Gunnar Dafgård AB, the main Swedish meatball supplier for Ikea stores in Europe, announced on Monday that following 1,000 DNA tests it had found the source of the horsemeat.
“We’ve traced the horsemeat to a Swedish supplier who had contracted with two Polish slaughterhouses,” Ola Larsson, spokesman for Dafgård, told The Local.
“At this point, however, we don’t know where exactly in the chain the crime took place.”
Dafgård has presented its findings to relevant authorities and has contacted its lawyers, in addition to filing a formal complaint with the police.
The company had initially denied that its products contained any horsemeat, but retracted the statement on Wednesday when in-house tests revealed traces of between 1 and 10 percent of the offending meat.
The company has now claimed to be making a push to ensure the meat mix-up will not occur again.
“We’re working together with the relevant authorities and industry organizations to ensure nothing similar occurs in the future,” Magnus Dafgård, company CEO, said in a statement.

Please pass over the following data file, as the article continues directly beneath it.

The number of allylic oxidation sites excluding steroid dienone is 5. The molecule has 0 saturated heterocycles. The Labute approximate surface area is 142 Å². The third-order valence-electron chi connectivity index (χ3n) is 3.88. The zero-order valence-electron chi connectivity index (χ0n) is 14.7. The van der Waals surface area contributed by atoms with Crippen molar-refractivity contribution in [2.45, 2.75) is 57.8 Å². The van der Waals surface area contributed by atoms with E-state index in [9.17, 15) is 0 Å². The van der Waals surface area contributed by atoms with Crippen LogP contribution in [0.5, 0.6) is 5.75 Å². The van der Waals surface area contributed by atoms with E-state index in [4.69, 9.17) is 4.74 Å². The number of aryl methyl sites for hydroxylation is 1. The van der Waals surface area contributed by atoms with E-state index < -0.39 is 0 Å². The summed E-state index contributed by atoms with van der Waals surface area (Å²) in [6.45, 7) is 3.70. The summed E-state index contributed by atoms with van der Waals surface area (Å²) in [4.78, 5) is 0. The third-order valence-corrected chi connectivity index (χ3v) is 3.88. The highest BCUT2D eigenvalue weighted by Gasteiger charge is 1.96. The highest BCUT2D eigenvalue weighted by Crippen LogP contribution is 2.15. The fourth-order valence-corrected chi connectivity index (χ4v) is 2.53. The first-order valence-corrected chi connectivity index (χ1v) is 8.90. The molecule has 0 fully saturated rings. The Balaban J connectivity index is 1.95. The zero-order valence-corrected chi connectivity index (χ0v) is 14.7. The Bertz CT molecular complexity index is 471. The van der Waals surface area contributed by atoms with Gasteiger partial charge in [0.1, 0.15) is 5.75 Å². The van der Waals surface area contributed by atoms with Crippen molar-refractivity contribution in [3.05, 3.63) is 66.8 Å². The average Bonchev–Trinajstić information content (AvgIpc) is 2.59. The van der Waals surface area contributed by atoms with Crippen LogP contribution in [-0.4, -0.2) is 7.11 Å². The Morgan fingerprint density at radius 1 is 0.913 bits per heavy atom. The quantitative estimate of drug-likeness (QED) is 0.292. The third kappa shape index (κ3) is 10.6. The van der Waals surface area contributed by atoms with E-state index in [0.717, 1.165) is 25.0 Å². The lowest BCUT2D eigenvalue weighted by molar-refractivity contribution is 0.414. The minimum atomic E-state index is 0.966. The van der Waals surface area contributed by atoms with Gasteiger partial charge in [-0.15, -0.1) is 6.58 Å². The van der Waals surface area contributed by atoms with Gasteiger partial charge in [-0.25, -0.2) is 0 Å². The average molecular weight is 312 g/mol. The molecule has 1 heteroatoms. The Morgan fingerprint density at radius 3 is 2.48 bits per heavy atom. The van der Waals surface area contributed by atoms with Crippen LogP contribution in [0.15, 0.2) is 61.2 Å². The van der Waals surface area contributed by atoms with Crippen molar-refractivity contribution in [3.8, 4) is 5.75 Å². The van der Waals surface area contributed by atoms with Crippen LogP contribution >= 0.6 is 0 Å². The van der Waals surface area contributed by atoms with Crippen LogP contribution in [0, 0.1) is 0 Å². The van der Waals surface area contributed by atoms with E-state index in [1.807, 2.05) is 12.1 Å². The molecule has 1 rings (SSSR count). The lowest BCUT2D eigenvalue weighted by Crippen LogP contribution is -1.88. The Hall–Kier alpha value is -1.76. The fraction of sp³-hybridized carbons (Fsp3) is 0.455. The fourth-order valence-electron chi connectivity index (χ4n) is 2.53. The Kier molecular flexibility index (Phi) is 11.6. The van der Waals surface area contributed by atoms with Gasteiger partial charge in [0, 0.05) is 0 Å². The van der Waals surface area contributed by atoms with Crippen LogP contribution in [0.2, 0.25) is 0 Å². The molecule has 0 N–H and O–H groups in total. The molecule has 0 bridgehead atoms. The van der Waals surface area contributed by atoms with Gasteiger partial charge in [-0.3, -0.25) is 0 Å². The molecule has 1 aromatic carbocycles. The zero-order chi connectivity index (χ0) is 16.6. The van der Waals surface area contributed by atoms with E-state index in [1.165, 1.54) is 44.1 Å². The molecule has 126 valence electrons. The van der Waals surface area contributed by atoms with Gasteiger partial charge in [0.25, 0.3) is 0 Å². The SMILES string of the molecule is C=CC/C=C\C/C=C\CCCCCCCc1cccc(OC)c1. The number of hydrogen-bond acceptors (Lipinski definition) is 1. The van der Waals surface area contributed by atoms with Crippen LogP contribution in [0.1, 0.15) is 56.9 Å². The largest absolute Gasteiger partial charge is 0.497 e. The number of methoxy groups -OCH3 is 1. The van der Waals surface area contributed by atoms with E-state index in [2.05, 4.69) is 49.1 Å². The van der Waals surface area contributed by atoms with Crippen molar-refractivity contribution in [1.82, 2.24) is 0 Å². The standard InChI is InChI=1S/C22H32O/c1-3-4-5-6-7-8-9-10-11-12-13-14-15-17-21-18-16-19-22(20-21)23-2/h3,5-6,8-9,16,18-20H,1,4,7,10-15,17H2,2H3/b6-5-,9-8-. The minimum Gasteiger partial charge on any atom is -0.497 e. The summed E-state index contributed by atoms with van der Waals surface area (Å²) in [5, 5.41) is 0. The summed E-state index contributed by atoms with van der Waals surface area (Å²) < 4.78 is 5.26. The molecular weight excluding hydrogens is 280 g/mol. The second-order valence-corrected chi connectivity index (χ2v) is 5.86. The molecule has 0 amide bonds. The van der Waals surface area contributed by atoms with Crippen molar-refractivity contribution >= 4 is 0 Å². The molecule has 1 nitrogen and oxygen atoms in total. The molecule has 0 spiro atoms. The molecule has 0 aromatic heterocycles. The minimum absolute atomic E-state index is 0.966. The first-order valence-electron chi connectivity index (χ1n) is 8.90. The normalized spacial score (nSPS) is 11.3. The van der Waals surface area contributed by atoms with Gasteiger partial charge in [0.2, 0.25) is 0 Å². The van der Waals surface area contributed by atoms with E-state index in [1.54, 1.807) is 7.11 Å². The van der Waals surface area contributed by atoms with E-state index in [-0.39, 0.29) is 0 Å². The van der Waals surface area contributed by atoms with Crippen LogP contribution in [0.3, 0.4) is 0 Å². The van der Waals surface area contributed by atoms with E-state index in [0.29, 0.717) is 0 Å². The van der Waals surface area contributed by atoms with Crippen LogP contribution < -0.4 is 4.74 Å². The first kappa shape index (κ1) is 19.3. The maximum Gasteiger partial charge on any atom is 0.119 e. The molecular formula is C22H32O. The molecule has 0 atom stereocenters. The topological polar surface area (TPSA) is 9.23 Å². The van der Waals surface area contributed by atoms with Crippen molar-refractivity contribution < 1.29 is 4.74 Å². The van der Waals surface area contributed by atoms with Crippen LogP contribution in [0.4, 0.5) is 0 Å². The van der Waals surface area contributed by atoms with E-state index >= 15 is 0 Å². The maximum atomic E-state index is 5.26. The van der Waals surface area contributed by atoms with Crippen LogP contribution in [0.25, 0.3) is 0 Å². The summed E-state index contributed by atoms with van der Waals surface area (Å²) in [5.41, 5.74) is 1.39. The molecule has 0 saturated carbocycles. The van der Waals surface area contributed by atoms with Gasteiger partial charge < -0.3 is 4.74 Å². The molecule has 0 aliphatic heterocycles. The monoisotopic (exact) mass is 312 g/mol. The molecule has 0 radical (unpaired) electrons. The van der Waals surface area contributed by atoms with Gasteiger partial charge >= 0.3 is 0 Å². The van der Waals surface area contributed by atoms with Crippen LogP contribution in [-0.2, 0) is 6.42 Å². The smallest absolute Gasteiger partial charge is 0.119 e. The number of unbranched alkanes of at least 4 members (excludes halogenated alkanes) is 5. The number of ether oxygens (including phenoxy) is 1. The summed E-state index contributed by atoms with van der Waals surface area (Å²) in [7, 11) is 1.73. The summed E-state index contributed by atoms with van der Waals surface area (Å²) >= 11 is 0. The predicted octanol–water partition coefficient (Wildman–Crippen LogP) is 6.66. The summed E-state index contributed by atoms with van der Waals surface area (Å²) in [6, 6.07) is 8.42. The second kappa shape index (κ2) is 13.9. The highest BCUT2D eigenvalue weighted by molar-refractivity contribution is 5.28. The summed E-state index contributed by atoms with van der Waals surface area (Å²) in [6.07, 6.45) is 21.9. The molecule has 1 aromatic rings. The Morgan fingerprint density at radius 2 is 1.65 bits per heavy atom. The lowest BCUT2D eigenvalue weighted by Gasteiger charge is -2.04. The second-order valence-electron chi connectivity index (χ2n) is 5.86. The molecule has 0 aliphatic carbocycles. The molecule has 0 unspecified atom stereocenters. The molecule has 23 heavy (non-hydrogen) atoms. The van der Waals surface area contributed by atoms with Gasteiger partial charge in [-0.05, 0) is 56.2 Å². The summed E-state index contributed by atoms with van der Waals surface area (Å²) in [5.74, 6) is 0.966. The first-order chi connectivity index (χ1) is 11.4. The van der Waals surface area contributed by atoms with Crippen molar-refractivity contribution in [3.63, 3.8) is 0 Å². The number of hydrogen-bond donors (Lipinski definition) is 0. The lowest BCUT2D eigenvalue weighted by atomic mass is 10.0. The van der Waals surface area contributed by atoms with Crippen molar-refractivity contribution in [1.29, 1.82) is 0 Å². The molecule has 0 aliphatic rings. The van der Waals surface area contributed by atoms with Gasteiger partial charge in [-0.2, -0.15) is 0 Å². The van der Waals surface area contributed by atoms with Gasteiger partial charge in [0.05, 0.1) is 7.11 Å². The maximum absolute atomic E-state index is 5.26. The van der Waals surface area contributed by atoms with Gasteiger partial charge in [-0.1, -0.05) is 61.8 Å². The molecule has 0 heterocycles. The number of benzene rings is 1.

“We have a real understanding of our customers’ concerns. Now that the meat has been traced to a supplier, we have prevented the raw meat from that supplier from being sold and have carried out further tests.
“We would like to emphasize that this is purely a precautionary measure,” he added.
The horsemeat scandal has made headlines around Sweden for the past few weeks ever since meat from Swedish supplier Findus was found to contain horse in products around several European countries.
The scandal widened last week when horsemeat was found in meatballs sold by Ikea, prompting the Swedish furniture retailer to launch a massive recall of the iconic Swedish dish, as well other meat products.
The products containing the horsemeat have since been recalled from Swedish supermarkets and sent to waste factories to be converted into biogas.